I left the golden city of Jaisalmer and headed into the Thar Desert. I had no idea where I was going, purely down to my own deliberate restraint of curiosity. The idea of The Unknown is awe inspiring and romantic, why ruin it? All I knew was that I was to live alongside a family, assisting them with their daily safaris into the desert. Anything was possible. As we drove down empty, sun-fried roads shadowed by wind turbines, I felt my own reality slipping through my fingers and was brought closer to my new surroundings with every pothole. The formidable noise of India became a mere whisper as sand kicked back from the jeep's tired wheels. Silent villages came into focus and half built houses lay desolate, motionless and emotional - an honest example of one family's paycheck? Likely. The Thar Desert, also known as the Great Indian Desert, lies in the northwestern part of India and forms a natural boundary between India and Pakistan. With Its historic roots firmly planted some 2,000 years ago, the Thar Desert connected India to southern China and Europe. The world was at the mercy of India’s vast array of spices, silk and hypnotic goods carted by merchants on camelback. Wealth and riches would soon flourish (briefly) in the city of Jaisalmer. We arrived at our destination, where we were I did not know, indeed the very question seemed to elude my hosts. The village lay silent upon a small rising hill, surrounded by golden planes and withering heat. Children came running from their homes and I was soon bombarded with loving hands and charming smiles. They pulled my hair and shouted playful screams whilst asking for school pens and sweets - this was to be the main topic of conversation for the week. I was introduced to Salim, my host, and together with half of the village, was shown to my room. I walked through the doors of a real life sandcastle and dropped my bags on the floor - a small cloud of sand arose and hung motionless in a beam of sunlight shining through the cracks of a turquoise painted window. A skeleton of a fan lay deserted in the corner of the room, and an old Panasonic tv grew wiser with each layer of dust. A stark illustration of the village's fleeting relationship with technology. I sat on a wall overlooking the village and took in my surroundings. A leafless tree whistled above a family of shade hogging goats, peacocks shouted childlike insults from a wind torn shrub whilst women giggled at a cow embracing his freedom - was this India’s take on Alice In Wonderland? We spent our evenings underneath the desert sky, entertaining guests around a campfire, weaving stories of local culture to the soundtrack of camels endlessly chewing: this was hospitality with its own set of rules. Salim would often tell us of the hardship of desert life, the exhaustion of living face to face with poverty and his ideas for a brighter future, all whilst chewing his favourite raspberry flavoured tobacco. A temporary relief to rival the reality of being dealt an unfair hand. Salim and his family relied on these nights around the fire, on our generosity and on our ability to see the bigger picture.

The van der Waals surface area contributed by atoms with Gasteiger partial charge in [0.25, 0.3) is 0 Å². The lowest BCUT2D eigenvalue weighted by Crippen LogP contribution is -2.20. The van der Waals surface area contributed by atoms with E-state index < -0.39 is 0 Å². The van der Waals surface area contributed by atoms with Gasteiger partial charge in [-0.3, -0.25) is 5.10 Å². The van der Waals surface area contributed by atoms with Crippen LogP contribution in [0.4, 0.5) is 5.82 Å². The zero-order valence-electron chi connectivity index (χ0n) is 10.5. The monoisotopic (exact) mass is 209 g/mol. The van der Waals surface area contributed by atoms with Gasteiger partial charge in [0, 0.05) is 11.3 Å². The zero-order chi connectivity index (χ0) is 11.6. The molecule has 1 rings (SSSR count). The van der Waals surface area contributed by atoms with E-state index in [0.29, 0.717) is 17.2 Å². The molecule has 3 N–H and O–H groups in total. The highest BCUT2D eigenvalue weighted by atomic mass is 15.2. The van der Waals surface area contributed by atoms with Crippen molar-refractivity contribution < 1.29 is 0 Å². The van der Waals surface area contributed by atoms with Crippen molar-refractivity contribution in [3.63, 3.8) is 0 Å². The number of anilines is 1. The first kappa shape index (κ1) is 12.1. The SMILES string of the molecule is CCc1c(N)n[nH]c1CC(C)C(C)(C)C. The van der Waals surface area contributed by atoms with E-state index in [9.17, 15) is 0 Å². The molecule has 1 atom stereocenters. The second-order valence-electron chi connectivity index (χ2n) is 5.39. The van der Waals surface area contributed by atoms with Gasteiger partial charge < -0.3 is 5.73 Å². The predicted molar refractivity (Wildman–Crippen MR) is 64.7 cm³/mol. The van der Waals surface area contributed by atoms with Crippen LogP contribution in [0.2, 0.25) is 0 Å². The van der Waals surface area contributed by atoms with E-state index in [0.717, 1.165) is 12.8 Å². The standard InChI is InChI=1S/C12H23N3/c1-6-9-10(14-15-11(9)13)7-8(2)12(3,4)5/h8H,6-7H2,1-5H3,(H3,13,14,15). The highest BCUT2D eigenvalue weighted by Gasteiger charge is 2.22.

This wasn’t just a mindless dip in an historical ocean, a casual stroll to see a picture perfect sunset on camel back nor a mere walk down old exotic trade routes, but an opportunity to observe a community surviving in the shadows of India’s ever growing shoulders - a chance to look beyond tourisms sleight of hand. It really is hard to justify the wealth inequality in India. 2017 saw the country rack up 27 billion dollars in the name of tourism. An astounding figure. Surely the effects of this new wealth should be distributed equally around the country? Yet despite this injection of cash, India has the second largest population of people living in poverty in the world. So although a gentle ride on the back of a camel might seem good for Instagram - for me, It was a clear example of poor distribution of funds from the Indian government - hard work with little reward still remains India's hidden motto. If the people on the ground doing the work (like Salim and his family) are not reaping the benefits from tourism, we need a new system. At first, stepping into the Thar desert was like stepping onto an alien planet, with only a hazy resemblance to life as I know it. Yet when I looked a little deeper, past the overwhelming struggle of poverty and hardship, I found the defining constructs of something familiar. Routine, agenda, religion and family were all present, but held different meanings. Life seemed to co-exist so fluently there - weightless and free. Goats would play like children and children would shout like goats. Sheep were as confident as dogs and dogs were shy and sheepish. Women would watch, work and lead whilst men would watch work and lean. Through the sand and the dirt remained happiness, determination and playful seriousness, and this reminded me that beyond the pyramids of power that litter our earth, lies communities with the sole aim of existing peacefully - in their own special way, on their own terms. With their resilient spirit, their strength to persevere through the harshest rays of the summer sun, their continuous generosity towards one another and the joyful sound of children playing, Salim and his family showed me that this was so much more than just a little village in the middle of a desert - this was a maze of sun kissed souls.